In October last year we wrote about the Ministry of Justice’s response to its consultation on revising the personal injury discount rate (a copy of the article is here).

Without much fanfare, this month MoJ published the Civil Liability Bill and introduced it in House of Lords (here). As well as dealing with the discount rate, the new Bill re-launches the Government’s attempts to scoop up and regulate whiplash road traffic accident claims. This part of the Bill re-adopts measures in the Prison and Courts Bill, which lapsed last year because of the general election.

The Justice Select Committee examined the draft legislation on the discount rate and reported in November 2017. The Committee’s key findings were that there should be better safeguards for vulnerable claimants and their damages and that the government should carry out a careful investigation into how claimants actually invest their damages in order to set a discount rate which reflected the reality of investment.

From the Bill and accompanying documents it appears that the government has not completely taken the advice of the JSC that further evidence was required, although it indicated that evidence will be sought as part of the first rate-setting process after the Bill has been passed.

The Bill largely holds to the process for setting the discount rate that the MoJ proposed last September. There are three key proposals to achieve this:

  • The discount rate will be set on the basis of an assumption of investment in low risk portfolios rather than very low or no risk portfolios (which breaks the current link between the rate and ILGS returns)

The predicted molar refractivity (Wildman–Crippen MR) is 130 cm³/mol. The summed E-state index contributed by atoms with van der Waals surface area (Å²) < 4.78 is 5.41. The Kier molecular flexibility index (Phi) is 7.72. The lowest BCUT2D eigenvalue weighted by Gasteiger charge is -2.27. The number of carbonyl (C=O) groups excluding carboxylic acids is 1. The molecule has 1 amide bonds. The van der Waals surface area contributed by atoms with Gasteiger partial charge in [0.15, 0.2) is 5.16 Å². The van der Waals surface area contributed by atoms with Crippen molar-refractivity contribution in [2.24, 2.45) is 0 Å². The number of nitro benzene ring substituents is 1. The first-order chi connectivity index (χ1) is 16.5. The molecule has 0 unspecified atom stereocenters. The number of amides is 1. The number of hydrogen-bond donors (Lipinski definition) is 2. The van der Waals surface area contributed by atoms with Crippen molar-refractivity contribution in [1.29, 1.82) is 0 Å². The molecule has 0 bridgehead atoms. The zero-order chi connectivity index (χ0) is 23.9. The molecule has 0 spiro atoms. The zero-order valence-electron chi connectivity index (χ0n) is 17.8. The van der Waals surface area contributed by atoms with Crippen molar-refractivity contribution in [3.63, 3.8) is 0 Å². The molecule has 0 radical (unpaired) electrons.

• The Lord Chancellor will set the discount rate in consultation with an expert panel

  • The discount rate will be reviewed at least every three years

There is discretion built into the Bill to allow a court to choose a different rate of return if a party can show that will be appropriate in the particular circumstances of the case.

One of the new points in the Bill, when compared to the position in September, is that the Lord Chancellor will be under duties to give reasons for decisions and to publish information from the expert panel. The government has, in addition, committed to providing an impact assessment each time the rate is reviewed.

There has been no clear indication at what level a new discount rate might be set, although the September materials referred to a range between 0 per cent and +1 per cent. The recent announcement suggests that the first review should begin promptly after the legislation has been enacted. Allowing for the Parliamentary process, current industry estimates appear to be that the first change to the discount rate could take effect in the second half of 2019 (but nothing is certain in this respect).

What this means for you?

The Government’s stated expectation is that the rate-setting process in the Bill should, “relative to the approach of the present law, produce a higher discount rate and lower lump sum awards”. That said, for the next year or so it appears highly likely that the discount rate will remain at -0.75 per cent, representing an increase in damages for future losses (when compared to the +2.5 per cent rate which applied until last March) for those claimants who receive lump sums.

Exactly when a new discount rate might apply and whether the new rate-setting process is enacted on the basis now proposed in the Civil Liability Bill remain to be seen.